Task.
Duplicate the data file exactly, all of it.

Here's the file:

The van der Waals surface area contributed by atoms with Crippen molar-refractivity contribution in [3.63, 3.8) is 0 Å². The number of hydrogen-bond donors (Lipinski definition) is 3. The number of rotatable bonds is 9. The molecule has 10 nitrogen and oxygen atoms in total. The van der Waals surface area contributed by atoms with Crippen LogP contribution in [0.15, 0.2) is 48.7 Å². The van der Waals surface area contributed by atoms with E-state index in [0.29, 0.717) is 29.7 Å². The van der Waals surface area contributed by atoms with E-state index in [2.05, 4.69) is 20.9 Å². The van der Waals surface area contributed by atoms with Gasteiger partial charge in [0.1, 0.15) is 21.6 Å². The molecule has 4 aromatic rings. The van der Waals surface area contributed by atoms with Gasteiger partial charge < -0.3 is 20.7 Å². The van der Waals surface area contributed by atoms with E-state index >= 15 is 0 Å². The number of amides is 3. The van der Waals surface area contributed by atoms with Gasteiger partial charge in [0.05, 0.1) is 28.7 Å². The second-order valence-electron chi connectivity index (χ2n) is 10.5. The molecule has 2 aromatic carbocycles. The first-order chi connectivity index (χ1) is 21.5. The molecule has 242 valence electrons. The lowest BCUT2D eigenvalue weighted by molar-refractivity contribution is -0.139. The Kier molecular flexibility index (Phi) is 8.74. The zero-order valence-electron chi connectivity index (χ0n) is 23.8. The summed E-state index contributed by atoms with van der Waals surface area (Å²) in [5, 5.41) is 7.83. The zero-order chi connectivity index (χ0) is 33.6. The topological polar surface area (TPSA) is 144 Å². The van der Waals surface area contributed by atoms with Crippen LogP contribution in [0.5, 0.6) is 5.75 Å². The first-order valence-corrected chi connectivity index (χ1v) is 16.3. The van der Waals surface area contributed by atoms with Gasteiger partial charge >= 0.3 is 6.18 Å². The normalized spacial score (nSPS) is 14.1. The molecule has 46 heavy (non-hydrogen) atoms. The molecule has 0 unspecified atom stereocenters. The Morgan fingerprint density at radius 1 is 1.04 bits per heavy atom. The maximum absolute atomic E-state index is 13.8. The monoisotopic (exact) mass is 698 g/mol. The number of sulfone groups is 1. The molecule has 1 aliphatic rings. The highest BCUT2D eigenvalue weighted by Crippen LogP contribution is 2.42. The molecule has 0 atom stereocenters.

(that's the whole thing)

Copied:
The van der Waals surface area contributed by atoms with Crippen molar-refractivity contribution in [3.63, 3.8) is 0 Å². The number of hydrogen-bond donors (Lipinski definition) is 3. The number of rotatable bonds is 9. The molecule has 10 nitrogen and oxygen atoms in total. The van der Waals surface area contributed by atoms with Crippen LogP contribution in [0.15, 0.2) is 48.7 Å². The van der Waals surface area contributed by atoms with E-state index in [0.29, 0.717) is 29.7 Å². The van der Waals surface area contributed by atoms with E-state index in [2.05, 4.69) is 20.9 Å². The van der Waals surface area contributed by atoms with Gasteiger partial charge in [0.1, 0.15) is 21.6 Å². The molecule has 4 aromatic rings. The van der Waals surface area contributed by atoms with Gasteiger partial charge < -0.3 is 20.7 Å². The van der Waals surface area contributed by atoms with E-state index >= 15 is 0 Å². The number of amides is 3. The van der Waals surface area contributed by atoms with Gasteiger partial charge in [0.05, 0.1) is 28.7 Å². The second-order valence-electron chi connectivity index (χ2n) is 10.5. The molecule has 2 aromatic carbocycles. The first-order chi connectivity index (χ1) is 21.5. The molecule has 242 valence electrons. The lowest BCUT2D eigenvalue weighted by molar-refractivity contribution is -0.139. The Kier molecular flexibility index (Phi) is 8.74. The zero-order valence-electron chi connectivity index (χ0n) is 23.8. The summed E-state index contributed by atoms with van der Waals surface area (Å²) in [5, 5.41) is 7.83. The zero-order chi connectivity index (χ0) is 33.6. The topological polar surface area (TPSA) is 144 Å². The van der Waals surface area contributed by atoms with Crippen LogP contribution in [0.5, 0.6) is 5.75 Å². The first-order valence-corrected chi connectivity index (χ1v) is 16.3. The van der Waals surface area contributed by atoms with Gasteiger partial charge >= 0.3 is 6.18 Å². The normalized spacial score (nSPS) is 14.1. The molecule has 46 heavy (non-hydrogen) atoms. The molecule has 0 unspecified atom stereocenters. The Morgan fingerprint density at radius 1 is 1.04 bits per heavy atom. The maximum absolute atomic E-state index is 13.8. The monoisotopic (exact) mass is 698 g/mol. The number of sulfone groups is 1. The molecule has 1 aliphatic rings. The highest BCUT2D eigenvalue weighted by Crippen LogP contribution is 2.42. The molecule has 0 atom stereocenters.